The creation of new words (particularly in the English language) is, perhaps, a surprisingly consistent facet of history. I, for one, was not aware that newly-created words were something that was officially recognized. The evidence is available, though: the dictionary is being updated every time; there’s even a website called Urban Dictionary dedicated to “slang” words and phrases that are considered part of our culture’s vernacular. However, there is a difference between the ease of access and spreading of new words from just a few years ago to today. Thanks to the many advances in technology, a newly created word, phrase, acronym, or the like can travel from one end of America to the other in mere seconds. This blog post hopes to discuss the mechanizations of newly created words and the effect technology has on them.
Let’s start with the art of creating new words. There are multiple reasons behind making new words or combining already existing words together to create a new meaning: to inextricably link two or more terms together, for the sake of simplicity, and to give a name to new experiences or objects that didn’t exist before, according to Andrew Kaufman from The Guardian (https://www.theguardian.com/culture/2013/mar/11/why-we-need-invent-new-words). The introduction of technology in particular meant a lot of new words were created to give meaning to the devices, programs, hardware, and other similar things involved. Cell phones, computers, blogs, and wifi were words that did not exist before the 1900s.
Even words that might initially sound ridiculous or have seemingly no sense can catch on, if they get popular enough. Author Andrew Clements wrote a children’s novel in 1996 titled Frindle after being inspired by discussing the origin of words to kids (http://www.andrewclements.com/books-frindle-faq1.html). In the book, a middle school boy learned that all the words in the dictionary had been invented by people and that the process was actually fairly simple, so he came up with the idea to start calling pens “frindles”. The silly-sounding word caught on in his class, then expanded to the school, to homes, to stores, to other towns and cities and states, until eventually enough people starting using it that by the end of the book, it had made its way into the dictionary. New words can only be officially recognized by English language organizations like the American Dialect Society and dictionary writers if they become well-known enough that much of the U.S. uses them. Technology facilitates this process exponentially. Social media connects people not just in all fifty states, but in every location in the world with access to sites like Facebook and Tumblr.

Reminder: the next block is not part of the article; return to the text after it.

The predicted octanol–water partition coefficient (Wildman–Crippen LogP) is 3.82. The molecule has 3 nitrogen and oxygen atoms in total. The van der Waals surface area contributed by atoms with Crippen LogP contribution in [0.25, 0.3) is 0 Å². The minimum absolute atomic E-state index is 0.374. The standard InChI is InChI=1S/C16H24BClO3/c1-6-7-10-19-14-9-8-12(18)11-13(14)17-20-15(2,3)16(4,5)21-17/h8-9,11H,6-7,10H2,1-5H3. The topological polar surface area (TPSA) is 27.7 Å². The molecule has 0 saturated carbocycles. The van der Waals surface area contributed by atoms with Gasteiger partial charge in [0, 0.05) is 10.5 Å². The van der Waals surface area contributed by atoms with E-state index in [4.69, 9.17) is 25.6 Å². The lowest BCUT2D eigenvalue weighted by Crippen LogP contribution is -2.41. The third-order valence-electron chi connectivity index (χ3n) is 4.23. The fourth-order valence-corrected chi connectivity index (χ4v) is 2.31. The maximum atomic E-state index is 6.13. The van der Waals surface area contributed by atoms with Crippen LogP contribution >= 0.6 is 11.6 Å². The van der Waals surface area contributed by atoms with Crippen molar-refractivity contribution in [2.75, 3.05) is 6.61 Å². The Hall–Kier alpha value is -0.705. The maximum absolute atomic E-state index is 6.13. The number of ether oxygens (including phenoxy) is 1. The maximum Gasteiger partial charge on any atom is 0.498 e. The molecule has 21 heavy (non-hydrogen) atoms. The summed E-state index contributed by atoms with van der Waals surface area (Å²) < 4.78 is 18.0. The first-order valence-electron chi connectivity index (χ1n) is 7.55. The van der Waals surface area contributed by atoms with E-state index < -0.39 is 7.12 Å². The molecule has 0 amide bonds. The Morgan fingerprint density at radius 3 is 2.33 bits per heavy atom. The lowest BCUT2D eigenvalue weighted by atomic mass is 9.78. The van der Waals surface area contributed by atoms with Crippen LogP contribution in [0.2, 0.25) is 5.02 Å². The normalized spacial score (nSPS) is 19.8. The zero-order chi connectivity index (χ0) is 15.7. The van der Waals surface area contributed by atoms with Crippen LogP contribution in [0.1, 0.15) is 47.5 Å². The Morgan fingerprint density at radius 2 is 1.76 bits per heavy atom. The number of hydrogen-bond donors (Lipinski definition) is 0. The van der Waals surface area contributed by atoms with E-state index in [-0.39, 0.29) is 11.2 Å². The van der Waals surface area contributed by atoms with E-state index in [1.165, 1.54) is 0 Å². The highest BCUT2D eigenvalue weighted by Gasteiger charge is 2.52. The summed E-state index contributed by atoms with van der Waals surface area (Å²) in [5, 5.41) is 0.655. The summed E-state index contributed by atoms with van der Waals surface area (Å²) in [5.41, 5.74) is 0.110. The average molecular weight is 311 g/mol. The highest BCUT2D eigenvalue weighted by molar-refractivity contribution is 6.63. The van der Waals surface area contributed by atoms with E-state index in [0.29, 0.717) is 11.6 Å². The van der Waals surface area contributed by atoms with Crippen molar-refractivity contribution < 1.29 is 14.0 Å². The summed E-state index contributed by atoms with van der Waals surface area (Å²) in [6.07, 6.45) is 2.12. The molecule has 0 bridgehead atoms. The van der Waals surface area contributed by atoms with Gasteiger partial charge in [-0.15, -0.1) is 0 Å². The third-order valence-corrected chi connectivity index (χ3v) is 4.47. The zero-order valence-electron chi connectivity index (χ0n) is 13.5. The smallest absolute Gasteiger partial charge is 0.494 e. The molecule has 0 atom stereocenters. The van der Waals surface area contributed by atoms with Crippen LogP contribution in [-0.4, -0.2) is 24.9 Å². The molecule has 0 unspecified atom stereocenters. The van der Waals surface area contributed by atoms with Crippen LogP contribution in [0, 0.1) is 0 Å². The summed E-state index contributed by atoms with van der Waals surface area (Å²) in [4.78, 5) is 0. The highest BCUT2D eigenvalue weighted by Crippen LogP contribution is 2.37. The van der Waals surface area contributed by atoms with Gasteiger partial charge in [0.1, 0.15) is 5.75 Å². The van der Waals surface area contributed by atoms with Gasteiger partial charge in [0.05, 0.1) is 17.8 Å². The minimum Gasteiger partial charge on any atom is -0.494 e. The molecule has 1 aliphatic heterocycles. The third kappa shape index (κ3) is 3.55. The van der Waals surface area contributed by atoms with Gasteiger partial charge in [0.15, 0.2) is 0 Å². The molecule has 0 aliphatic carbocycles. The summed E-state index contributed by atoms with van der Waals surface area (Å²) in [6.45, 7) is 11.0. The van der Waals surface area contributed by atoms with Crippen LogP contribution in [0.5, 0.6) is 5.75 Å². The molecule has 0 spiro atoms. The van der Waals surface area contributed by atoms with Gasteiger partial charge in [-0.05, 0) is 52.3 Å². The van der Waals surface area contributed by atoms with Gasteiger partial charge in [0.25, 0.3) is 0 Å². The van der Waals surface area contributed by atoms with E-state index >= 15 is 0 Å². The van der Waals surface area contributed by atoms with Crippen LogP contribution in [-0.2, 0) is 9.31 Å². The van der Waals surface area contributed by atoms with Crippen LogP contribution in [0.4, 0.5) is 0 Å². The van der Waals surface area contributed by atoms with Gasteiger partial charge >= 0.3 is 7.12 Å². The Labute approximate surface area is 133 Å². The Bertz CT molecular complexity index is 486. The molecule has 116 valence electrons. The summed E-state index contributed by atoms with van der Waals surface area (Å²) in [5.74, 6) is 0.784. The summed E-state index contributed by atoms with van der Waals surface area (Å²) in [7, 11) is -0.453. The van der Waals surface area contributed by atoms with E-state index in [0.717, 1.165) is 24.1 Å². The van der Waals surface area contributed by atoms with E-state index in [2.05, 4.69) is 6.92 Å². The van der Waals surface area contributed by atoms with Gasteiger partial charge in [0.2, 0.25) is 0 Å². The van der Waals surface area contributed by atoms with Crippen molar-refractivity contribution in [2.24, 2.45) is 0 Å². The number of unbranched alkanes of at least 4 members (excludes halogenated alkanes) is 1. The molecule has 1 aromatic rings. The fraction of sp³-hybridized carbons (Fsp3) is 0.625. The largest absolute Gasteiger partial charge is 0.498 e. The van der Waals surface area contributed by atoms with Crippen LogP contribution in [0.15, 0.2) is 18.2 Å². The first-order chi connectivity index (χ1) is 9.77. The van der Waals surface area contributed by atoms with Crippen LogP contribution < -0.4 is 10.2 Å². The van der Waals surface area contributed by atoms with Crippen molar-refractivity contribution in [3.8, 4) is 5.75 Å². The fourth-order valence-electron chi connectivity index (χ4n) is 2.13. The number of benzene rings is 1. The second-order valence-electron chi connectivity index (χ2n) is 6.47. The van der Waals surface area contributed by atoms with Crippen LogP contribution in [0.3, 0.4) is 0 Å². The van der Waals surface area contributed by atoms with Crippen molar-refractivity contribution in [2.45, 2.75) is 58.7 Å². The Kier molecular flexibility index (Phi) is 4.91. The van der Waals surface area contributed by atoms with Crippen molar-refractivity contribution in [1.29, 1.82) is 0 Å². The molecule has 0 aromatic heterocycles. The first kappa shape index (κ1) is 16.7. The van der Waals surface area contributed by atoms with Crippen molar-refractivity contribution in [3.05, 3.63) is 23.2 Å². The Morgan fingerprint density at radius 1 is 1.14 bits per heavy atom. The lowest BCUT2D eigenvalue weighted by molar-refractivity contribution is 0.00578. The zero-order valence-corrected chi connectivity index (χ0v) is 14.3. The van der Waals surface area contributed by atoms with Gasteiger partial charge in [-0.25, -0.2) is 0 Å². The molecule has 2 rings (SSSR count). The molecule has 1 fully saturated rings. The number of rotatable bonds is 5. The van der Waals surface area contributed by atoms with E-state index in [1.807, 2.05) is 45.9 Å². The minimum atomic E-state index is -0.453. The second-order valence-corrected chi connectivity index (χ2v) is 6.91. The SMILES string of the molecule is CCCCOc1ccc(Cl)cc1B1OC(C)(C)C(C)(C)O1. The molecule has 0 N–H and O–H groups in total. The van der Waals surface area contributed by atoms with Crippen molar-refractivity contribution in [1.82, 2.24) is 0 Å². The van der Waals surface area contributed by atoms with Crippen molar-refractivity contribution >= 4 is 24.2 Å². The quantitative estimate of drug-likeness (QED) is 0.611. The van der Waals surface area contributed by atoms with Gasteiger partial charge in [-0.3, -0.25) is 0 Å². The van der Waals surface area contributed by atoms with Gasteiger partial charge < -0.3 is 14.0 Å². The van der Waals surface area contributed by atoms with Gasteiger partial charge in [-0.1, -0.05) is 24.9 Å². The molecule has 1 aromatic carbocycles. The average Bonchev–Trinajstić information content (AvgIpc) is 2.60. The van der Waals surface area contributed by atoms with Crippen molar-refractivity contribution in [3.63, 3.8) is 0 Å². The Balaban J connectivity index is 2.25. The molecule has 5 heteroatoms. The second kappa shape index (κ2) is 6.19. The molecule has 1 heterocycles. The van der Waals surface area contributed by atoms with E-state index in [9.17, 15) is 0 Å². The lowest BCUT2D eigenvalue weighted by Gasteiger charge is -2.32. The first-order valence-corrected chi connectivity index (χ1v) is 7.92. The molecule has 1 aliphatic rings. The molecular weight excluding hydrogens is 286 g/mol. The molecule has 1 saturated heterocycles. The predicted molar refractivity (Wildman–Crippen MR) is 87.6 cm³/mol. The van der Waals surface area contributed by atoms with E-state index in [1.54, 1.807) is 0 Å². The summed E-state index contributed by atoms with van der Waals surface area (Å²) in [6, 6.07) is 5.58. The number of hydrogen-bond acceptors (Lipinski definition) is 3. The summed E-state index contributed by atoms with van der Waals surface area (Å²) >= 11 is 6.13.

Of course, finding a new term for an already existing object is not the most common way words are invented. Often, words are created to shorten phrases and make what might be an entire sentence fit into just a few letters. Although not in English, take the word backpfeifengesicht, for instance. The German word that was used some time in the nineteenth century means “a face badly in need of a fist” (http://www.germany.info/Vertretung/usa/en/__pr/GIC/TWIG__WoW/2014/23-Backpfeifengesicht.html). The word is untranslatable in English, partly because we do not have a single word that means what backpfeifengesicht means. An English instance of this is dumpster fire, which was voted as 2016’s word of the year by the American Dialect Society; it means a situation that has been handled so poorly it has become a train wreck. The word itself became popularized by use of current social media despite having been tossed around by sports radio hosts about five years ago.
It is quite evident that technology has a very strong influence on the spread of new words. The process of creating a new word, which once took years, can now be accomplished in mere months, weeks, even days. Perhaps, in a short time, it would be shortened to mere hours. People are quick to pick up a word that seems to be popular among their peers; humans have a psychological need to feel a sense of belonginess. Technology makes the accessibility of new words easy: Twitter has a board showing the current trending hashtags; Tumblr posts can be reblogged thousands of times. New words can be viewed quite frequently and in a short span of time, based on its relevance to a situation or topic.
Of course, with the involvement of the still somewhat fresh Internet and social media sites, there arises arguments of whether a word is “real” or not, or whether it should be included in a renowned dictionary like Merriam-Webster, or whether it can be considered a part of English language at all. Counterarguments may consist of the fact that language is an ever-evolving societal function and that technology is merely another facet of it, and perhaps question who gets to choose what should be considered language or not. But there is no mistaking that, whether accepted or not, the digital world has begun to play a large role in the development of our current English language, and will undoubtedly continue to have a large influence over it. Though it should not be forgotten that the power belongs with us. As Andrew Clements said, “words only mean what we what we decide they mean”.